When we sympathize with a group it’s easy to rationalize their behavior. In issues of free speech you need to flip it around and imagine that the group is one that you detest, then evaluate their behavior and the government response.
Imagine if the Neo-Nazis, Ku Klux Klan, Aryan Brotherhood and the Skinheads decided to hold a unity protest and occupied Zucchini Park near Wall Street. Thousands of white supremacists from all over the country attend.
They don’t obtain permits, they just start camping in the park and hold daily rallies and protest marches. They announce that they are not leaving until their unspecified demands are met.
What, if anything, should the police do?
According to the law the police should treat them just like they would treat any other group. And the police should treat any other group just like they would treat the Neo-Nazis, Ku Klux Klan, Aryan Brotherhood and the Skinheads.
That’s what “content neutral” means.
Sidewalk, streets, and parks are what are known as traditional forums and “have immemorially been held in trust for the use of the public, and time out of mind, have been used for purposes of assembly, communicating thoughts between citizens, and discussing public questions.” Hague v. CIO, 307 U.S. 496, 515 (1939). The government cannot deny the public access to a traditional public forum nor can it regulate use of the forum based on the content of one’s speech. Perry Education Ass’n v. Perry Local Educators’ Ass’n, 460 U.S. 37, 45 (1983). However, the government is permitted to impose “reasonable time, place, and manner restrictions” within a public forum so long as the regulations are “narrowly tailored to serve a significant government interest, and leave open ample alternative channels of communication.” Id. In short, the government may set reasonable rules in a public forum, those rules can be no more expansive than is necessary to accomplish the government’s purpose and such rules can not be used to completely deny access to the traditional public forum.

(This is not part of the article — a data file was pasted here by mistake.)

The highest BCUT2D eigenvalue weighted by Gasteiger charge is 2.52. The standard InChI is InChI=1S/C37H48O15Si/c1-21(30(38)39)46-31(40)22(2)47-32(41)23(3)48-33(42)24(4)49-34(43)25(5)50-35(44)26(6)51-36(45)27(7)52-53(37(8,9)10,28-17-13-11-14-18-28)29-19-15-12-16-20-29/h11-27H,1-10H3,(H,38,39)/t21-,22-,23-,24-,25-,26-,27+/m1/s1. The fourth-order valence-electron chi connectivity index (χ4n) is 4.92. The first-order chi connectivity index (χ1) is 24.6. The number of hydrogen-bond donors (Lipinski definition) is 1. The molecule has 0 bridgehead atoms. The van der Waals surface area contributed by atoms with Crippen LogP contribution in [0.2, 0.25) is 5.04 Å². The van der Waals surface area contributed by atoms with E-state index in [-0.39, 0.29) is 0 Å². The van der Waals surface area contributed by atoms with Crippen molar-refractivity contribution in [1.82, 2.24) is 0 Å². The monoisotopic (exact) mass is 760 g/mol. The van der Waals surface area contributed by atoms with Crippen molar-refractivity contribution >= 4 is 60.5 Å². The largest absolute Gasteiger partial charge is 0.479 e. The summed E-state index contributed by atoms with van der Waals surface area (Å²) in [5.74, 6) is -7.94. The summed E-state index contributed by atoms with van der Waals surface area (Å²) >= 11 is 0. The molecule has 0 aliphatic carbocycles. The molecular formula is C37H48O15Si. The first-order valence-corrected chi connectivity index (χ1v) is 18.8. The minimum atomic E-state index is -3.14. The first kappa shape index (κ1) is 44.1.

Thus, the government may be able to prevent protesters from completely blocking a thoroughfare to traffic, such as a street or sidewalk, but cannot curtail any more speech than is necessary to accomplish that goal. Similarly, government can regulate use of sound amplification equipment, such as limiting the decibel level and requiring a permit, but would normally not be able to bar use of amplification equipment entirely. Ward v. Rock Against Racism, 491 U.S. 781 (1989).
While certain basic free speech activity is almost always permissible in a traditional public forum, such as leafleting or protests involving a small number of people, it is generally advisable to check applicable regulations before hand. For instance, sound amplification equipment will often require a permit as might a demonstration involving a large number of people. To find out what regulations exist you should contact the municipality where you intend to demonstrate.
As noted above, public streets are traditional public forums and therefore are open for expressive purposes such as marches. Of course, public streets are also used for cars, buses, and other vehicles. Therefore, municipalities usually impose reasonable time, place, and manner restrictions on the use of streets for speech purposes. These regulations generally involve a permit requirement, advance notice, time limitations, and some sort of police presence to close the street or a portion of the street to traffic during the march. Many municipalities try to also impose an insurance requirement to indemnify the city. Insurance requirements to use a traditional public forum are almost always unconstitutional. Municipalities are, however, allowed to charge a nominal fee to cover the cost of processing permit applications.
If you choose to ignore reasonable time, place, and manner restrictions and block traffic on public thoroughfares you can be arrested (or at the very least ticketed). There is nothing unconstitutional about the enforcement of generally applicable laws so long as the are enforced equally and not on the basis of the speaker’s message. Indeed, equality under the law requires that generally applicable laws be enforced uniformly even if the violators believe they had a good purpose for their action.